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we’re all in this together

we’re all in this together

 As of Governor Baker’s Friday morning update (March 27, 2020), Massachusetts officials say to stay home, stop the spread. MassDPH’s public health advisory says to “only leave your home to address essential needs, get some fresh air and exercise, and if you do, avoid unnecessary contact with other individuals.”  It is still permissible to walk, bike, roll, or run outside as long as we maintain 6 feet of physical distance between us. However, in many areas, sidewalks are not wide enough to accommodate this recommendation.

With more people out walking, biking, rolling and running than ever before, help us call on Massachusetts city and town leaders to make these activities safer.

Here are a few ways your local officials can help: 

  • Make a public announcement to residents that every street is considered a shared street. Expect to see people walking, biking, rolling, or running in the street as they maintain 6 feet of physical distance on narrow sidewalks. If you are driving, be prepared to yield to people walking and biking and DRIVE SLOWLY. 
  • Automate walk signals so pedestrians do not have to push buttons. It is one less surface to touch and potentially contract/spread disease. Brookline and Cambridge have already started this effort, and other communities should follow.
  • If a park or pathway is overcrowded, try to allow people to spread out. Vehicle use is down, which has revealed the vast amounts of pavement dedicated to cars. Streets are public space and these valuable resources can serve as a way to keep people sane and healthy through walking, biking, rolling, and running with appropriate social distancing. Learn techniques on a free webinar from Toole Design on April 2nd at 2pm titled “Rebalancing Streets for People.”

Here are ways you can help if you do leave your home:

  • Stop running or walking in groups, and pass others with care. If people do not practice social distancing, it is possible that stricter limits will be enforced on outdoor activities. Keep your neighbors safe, and don’t ruin it for everyone.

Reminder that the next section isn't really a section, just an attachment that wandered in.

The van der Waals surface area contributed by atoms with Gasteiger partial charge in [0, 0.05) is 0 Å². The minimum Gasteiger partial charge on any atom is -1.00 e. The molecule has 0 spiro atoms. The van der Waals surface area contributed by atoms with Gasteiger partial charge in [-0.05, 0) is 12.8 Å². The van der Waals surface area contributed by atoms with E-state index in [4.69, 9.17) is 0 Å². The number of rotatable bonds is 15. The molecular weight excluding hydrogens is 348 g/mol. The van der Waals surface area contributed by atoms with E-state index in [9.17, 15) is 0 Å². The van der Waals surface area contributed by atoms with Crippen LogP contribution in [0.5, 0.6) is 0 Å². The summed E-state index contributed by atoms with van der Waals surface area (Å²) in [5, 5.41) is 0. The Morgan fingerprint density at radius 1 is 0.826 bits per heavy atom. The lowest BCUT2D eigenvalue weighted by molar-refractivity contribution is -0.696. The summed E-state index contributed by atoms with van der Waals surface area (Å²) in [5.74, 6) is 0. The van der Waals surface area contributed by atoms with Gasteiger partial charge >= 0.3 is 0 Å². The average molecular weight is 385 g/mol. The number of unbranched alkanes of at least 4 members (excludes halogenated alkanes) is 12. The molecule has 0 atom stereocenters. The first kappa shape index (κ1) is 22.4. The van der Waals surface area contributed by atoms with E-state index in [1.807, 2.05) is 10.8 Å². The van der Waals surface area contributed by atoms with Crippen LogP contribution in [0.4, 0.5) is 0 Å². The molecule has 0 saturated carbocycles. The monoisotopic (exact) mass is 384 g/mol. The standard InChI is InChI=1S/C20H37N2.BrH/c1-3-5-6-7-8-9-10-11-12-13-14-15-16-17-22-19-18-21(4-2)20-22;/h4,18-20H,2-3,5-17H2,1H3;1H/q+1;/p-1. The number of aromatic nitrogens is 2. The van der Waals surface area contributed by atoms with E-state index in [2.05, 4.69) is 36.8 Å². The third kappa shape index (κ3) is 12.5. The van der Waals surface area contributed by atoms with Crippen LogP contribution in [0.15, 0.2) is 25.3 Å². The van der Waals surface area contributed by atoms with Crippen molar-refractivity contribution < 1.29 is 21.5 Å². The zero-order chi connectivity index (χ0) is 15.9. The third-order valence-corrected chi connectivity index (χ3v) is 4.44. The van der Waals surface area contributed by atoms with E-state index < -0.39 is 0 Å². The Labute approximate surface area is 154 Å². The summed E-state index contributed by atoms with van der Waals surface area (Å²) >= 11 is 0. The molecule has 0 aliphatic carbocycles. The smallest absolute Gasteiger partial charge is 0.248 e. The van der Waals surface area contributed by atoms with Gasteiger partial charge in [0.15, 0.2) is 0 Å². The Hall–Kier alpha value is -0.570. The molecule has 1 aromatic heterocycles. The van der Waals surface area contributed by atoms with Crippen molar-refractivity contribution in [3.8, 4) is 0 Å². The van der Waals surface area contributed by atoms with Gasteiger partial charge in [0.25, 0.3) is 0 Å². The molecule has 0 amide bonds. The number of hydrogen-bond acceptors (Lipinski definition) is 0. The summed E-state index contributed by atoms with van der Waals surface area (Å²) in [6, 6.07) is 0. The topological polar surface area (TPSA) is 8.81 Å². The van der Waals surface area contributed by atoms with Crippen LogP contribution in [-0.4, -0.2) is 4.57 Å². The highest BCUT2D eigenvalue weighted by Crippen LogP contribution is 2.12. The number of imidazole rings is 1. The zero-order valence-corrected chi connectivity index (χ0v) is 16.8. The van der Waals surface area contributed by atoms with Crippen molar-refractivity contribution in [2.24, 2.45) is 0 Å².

• Remember that safe streets save lives as well. It is especially important at this time to reduce the number of injuries from traffic crashes in order to lessen the burden on our emergency medical services. Anecdotally in Massachusetts, many people that are out driving on wide open roads are driving faster and recklessly, putting pedestrians in danger. In New York, data from automated speed enforcement cameras confirm this assertion. Streetsblog NYC found that the enforcement cameras issued more speeding tickets for several days in March compared to the same day of the month in January, despite many fewer drivers on the roads.

Thank you to all people working on the front lines to contain this virus and treat those who are suffering its ill effects. Our goal is to support our public health, medical and elected officials in their efforts to protect community health. Our ask is for more space so that people can walk, bike, run and roll responsibly during this challenging time. We’re all in this together. Be well.

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